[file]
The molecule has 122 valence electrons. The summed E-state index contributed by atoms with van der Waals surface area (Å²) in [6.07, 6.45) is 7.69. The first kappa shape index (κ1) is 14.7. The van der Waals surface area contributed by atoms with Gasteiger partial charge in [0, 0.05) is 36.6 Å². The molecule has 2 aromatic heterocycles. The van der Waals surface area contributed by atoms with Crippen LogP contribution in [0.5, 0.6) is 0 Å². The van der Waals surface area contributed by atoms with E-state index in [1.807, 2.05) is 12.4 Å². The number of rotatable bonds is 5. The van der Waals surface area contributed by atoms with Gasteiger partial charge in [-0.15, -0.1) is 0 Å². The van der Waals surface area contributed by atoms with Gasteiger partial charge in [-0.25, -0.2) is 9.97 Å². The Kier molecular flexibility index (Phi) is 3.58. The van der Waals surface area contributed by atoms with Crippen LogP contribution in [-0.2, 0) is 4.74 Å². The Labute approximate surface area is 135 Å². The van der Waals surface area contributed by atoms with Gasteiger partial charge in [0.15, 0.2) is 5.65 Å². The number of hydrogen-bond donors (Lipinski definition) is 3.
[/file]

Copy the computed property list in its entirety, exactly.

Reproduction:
The molecule has 122 valence electrons. The summed E-state index contributed by atoms with van der Waals surface area (Å²) in [6.07, 6.45) is 7.69. The first kappa shape index (κ1) is 14.7. The van der Waals surface area contributed by atoms with Gasteiger partial charge in [0, 0.05) is 36.6 Å². The molecule has 2 aromatic heterocycles. The van der Waals surface area contributed by atoms with Crippen LogP contribution in [0.5, 0.6) is 0 Å². The van der Waals surface area contributed by atoms with E-state index in [1.807, 2.05) is 12.4 Å². The number of rotatable bonds is 5. The van der Waals surface area contributed by atoms with Gasteiger partial charge in [-0.15, -0.1) is 0 Å². The van der Waals surface area contributed by atoms with Gasteiger partial charge in [-0.25, -0.2) is 9.97 Å². The Kier molecular flexibility index (Phi) is 3.58. The van der Waals surface area contributed by atoms with Crippen LogP contribution in [-0.2, 0) is 4.74 Å². The Labute approximate surface area is 135 Å². The van der Waals surface area contributed by atoms with Gasteiger partial charge in [0.15, 0.2) is 5.65 Å². The number of hydrogen-bond donors (Lipinski definition) is 3.